When you think your book is as good as you can possibly get it, it's time to try to find an agent. The way to do this is to go a library or bookstore and get a book like The Writer's Digest Guide to Literary Agents. Identify the ones that handle your kind of book and contact them in exactly the manner they request.

A lot of people think that, in the writing business, it's not what you know, but who. This has not been my experience. Who you know might get an agent to take a look at something you've written, but after that you will stand or fall entirely on the quality of your writing and other business calculations. In other words, the best a mutual acquaintance can do is to possibly get your work moved closer to the top of the agent's pile. But this is a minimal benefit, because agents read everything that's submitted to them. That's their business. It may take the agent a while, but eventually he or she will read what you've sent regardless. After that, the agent will be making a business decision, not doing a favor for a friend. If your manuscript isn't quality, you know what that business decision will be.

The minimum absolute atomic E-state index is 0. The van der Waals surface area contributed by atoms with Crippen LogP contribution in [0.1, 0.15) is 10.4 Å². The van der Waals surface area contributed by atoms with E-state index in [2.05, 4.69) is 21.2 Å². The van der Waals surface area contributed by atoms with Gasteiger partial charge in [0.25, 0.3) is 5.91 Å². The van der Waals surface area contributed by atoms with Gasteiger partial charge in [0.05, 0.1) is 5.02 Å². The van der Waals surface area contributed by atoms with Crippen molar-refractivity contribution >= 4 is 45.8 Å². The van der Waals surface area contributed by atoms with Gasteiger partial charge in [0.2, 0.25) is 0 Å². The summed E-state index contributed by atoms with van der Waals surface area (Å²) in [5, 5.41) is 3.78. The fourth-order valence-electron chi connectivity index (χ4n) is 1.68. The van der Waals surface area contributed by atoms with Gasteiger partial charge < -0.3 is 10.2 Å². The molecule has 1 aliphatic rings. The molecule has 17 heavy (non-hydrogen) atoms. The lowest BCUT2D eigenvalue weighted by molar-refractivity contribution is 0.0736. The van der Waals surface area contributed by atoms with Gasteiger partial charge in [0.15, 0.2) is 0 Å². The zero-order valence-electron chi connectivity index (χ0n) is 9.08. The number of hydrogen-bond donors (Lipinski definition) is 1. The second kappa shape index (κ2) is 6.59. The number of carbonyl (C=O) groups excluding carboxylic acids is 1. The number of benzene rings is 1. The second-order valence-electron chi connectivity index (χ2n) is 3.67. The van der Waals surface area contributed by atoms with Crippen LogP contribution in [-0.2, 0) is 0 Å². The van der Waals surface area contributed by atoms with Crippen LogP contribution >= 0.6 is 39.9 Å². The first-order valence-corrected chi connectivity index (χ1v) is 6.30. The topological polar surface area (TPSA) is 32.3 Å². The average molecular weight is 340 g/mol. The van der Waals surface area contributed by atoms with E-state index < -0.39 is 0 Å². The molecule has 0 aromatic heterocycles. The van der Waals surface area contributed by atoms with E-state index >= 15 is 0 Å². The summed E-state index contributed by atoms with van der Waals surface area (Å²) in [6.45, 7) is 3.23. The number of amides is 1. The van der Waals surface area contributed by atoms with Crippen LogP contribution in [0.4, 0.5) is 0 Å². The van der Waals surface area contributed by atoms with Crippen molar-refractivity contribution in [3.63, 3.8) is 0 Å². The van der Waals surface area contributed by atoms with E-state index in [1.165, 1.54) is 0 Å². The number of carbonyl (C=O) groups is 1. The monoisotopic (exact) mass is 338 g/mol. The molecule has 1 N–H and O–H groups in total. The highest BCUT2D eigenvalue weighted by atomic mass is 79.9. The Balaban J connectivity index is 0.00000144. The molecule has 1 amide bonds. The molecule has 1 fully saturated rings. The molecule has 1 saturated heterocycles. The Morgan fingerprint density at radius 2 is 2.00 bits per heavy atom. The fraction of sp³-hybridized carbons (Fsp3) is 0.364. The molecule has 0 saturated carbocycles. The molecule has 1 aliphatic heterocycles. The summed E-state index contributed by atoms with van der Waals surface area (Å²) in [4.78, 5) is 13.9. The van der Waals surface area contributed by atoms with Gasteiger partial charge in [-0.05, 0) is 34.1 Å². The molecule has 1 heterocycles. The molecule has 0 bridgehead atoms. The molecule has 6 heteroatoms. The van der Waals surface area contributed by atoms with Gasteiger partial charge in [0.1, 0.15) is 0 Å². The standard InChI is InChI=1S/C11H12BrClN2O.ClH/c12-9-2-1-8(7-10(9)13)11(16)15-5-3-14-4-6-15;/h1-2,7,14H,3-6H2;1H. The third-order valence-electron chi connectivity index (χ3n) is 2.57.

Never give up. Let's face it, not everyone will get published. Getting published takes luck as well as discipline. But finishing a manuscript? That's entirely up to you. If you don't get published, don't let it be your fault. You'll regret that. It's not failing to get published that should frighten you; it's knowing that it was your fault, and dealing with associated regret. If you do everything you can to make it happen, you should be damn proud, no matter how it turns out.

Never give up. Keep practicing.